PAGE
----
Campaigners at a TAPOL-hosted global webinar have called on the people of Australia, New Zealand, United Kingdom, United States and other countries to stop funding military training for Indonesian security forces who are “killing innocent West Papuans”.
Rosa Moiwend, a member of the War Resisters International, said West Papuans wanted to live peacefully without any oppression by the military – this was the hope of the indigenous Melanesian people.
“If your government is actually behind this scenario, I think the main thing you have to do is to go and talk to your government, Parliament members and question them about your tax money,” she said.
“Where does your tax money go? Does it go to pay [for] the war or is the tax money used for the purpose of human lives?”
Moiwend said many people across the world loved peace and justice, so they were anti-military and war.
Stopping governments funding military training was a must for activists.
Moiwend, a strong Melanesian and Pacific woman, gave an inspiring message to activists around the world to stand up firmly and speak out about the arms business that was violating human rights and killing people everywhere, “including the lives of innocent West Papuans”.
Sharing militarist experiences
An organiser said a key objective of the webinar was to give an opportunity to lawyers, activists, and supporters of a Make West Papua Safe campaign to share their experiences of militarisation and militarised policing.
Other speakers in the London-hosted webinar on Monday included Elijah Dacosta, a TAPOL campaigner; Yohanis Mambrassar, a lawyer for West Papuan human rights activists; Yones Douw, head of the justice and peace department of the Papua Kemah Gospel Church; author and researcher Jason MacLeod, co-founder of Make West Papua Safe; and Zelda Grimshaw, a Make West Papua Safe campaigner.
TAPOL (Tahanan Politik) is a British-based organisation campaigning for human rights and democracy in Indonesia.
“TAPOL was founded in 1973, and in the beginning the TAPOL campaign was focusing on releasing political prisoners in Indonesia,” said Dakosta.
But later the seriousness of military occupation became increasingly important.
“We have expanded to raise awareness on human rights issue in Aceh, East Timor and West Papua,” said Dakosta.
Yohanes Mambrasar, a West Papuan lawyer gave an illuminating description on what has been happening over human rights violence by state institutions towards indigenous people of West Papua.
“There has been increasing repression. We are seeing violent actions by the TNI (Indonesian National Armed Forces) and police against unarmed peaceful civilians who are gathering to express their political aspirations. We can really see this increasing year by year, even month by month,” said Mambrassar.
Human rights advocacy
Mambrassar who has been working on human rights advocacy said that during 2019 and 2020 “we are seeing this crackdown on protesting West Papuans.”
But they were also seeing a lot of violence towards villagers, who were suspected of supporting independence or having “separatist sympathies”, such as in Nduga, Intan Jaya, and other regions.
He said the violence was now extended to the virtual world where some people who disseminated information on social media such as Facebook and YouTube would face cyber-attacks. They were even physically attacked by the police or armed forces.
“Really the violence has not changed since 1961 to 1969, 1969 to 2020, and 2020, when special autonomy was declared here in West Papua – right through until today the violence has continued,” said Douw.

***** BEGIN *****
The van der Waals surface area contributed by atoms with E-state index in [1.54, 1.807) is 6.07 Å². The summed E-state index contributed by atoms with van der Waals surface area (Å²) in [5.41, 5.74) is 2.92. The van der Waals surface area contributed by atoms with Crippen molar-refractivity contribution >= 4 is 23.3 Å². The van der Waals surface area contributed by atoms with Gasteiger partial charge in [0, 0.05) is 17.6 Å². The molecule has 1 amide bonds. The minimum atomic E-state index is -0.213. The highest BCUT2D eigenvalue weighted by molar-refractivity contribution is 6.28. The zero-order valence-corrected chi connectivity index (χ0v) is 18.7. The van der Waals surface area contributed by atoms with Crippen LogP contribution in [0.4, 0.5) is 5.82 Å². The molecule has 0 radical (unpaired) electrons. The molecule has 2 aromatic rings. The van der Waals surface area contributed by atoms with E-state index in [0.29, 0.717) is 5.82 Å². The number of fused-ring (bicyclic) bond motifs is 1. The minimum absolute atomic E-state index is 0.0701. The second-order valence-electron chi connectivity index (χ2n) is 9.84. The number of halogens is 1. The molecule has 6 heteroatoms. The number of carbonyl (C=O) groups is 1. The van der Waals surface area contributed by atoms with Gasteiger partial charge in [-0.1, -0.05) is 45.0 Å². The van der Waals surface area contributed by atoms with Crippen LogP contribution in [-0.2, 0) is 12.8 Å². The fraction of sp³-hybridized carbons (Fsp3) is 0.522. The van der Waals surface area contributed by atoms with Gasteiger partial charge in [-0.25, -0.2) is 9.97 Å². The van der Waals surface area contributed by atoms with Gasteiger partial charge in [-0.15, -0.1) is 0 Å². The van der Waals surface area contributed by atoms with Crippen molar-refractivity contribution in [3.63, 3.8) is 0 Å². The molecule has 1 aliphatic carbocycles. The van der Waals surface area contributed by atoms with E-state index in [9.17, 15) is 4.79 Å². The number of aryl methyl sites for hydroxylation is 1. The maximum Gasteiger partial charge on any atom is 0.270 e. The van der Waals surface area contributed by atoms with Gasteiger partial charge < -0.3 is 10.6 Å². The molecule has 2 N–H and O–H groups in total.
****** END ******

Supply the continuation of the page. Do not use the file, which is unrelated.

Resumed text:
Douw, a human rights activist, said that when special autonomy was introduced, Jakarta said that West Papuans would be 90 percent independent.
Promises ‘only words’
He said this was “only words – in fact, we have been seeing increasing violence”.
“So, if special autonomy went the way it was supposed to, West Papuan people should be protected and cared for. But that has not happened at all,” Douw said.
“Why is [the violence] increasing like this? Well, if you find a pastor who is speaking about the suffering of his congregation, he will be called a separatist. Anyone who speaks about human rights will be called as separatist, anyone who speaks about the welfare of Papuan people will be labelled as separatist,” he said.
He said that the Indonesian laws granting freedom of expression did not hold in West Papua. Even journalists, human rights activists, and some church leaders could not work without feeling a sense of fear.
“These are school students who are being shot, these are student who are walking around their own villages and without even any question they are being shot.
“Imagine what it is like if you are an older person, there is just no freedom at all to move,” said Douw.
Stopping foreign support
Jason MacLeod, co-founder of Make West Papua Safe, said he had collaborated with New Zealand activist Maire Leadbeater and Rosa Moiwend in launching this campaign.
The campaign was “to stop foreign government support for the Indonesian police and military,” said MacLeod.
He said it was a peaceful movement seeking to stop New Zealand and Australian government funding and training for the Indonesian police and military which every day brutally repressed the indigenous people of West Papua.
Brisbane-based MacLeod, who has been working on West Papua issues for the last 30 years, said the motivation behind the founding of the Make West Papua Safe campaign was in response to students speaking out in Jayapura.
Asked what they had thought about the New Zealand and Australian governments’ help for the Indonesian military, the students replied that both governments “can go to hell”, said MacLeod.
The activists, lawyers, and human rights defenders called on the people in Australia, New Zealand, United Kingdom, United States, the Pacific, Africa, Caribbean, Europe and Asia to raise their voices support of stopping military oppression in West Papua.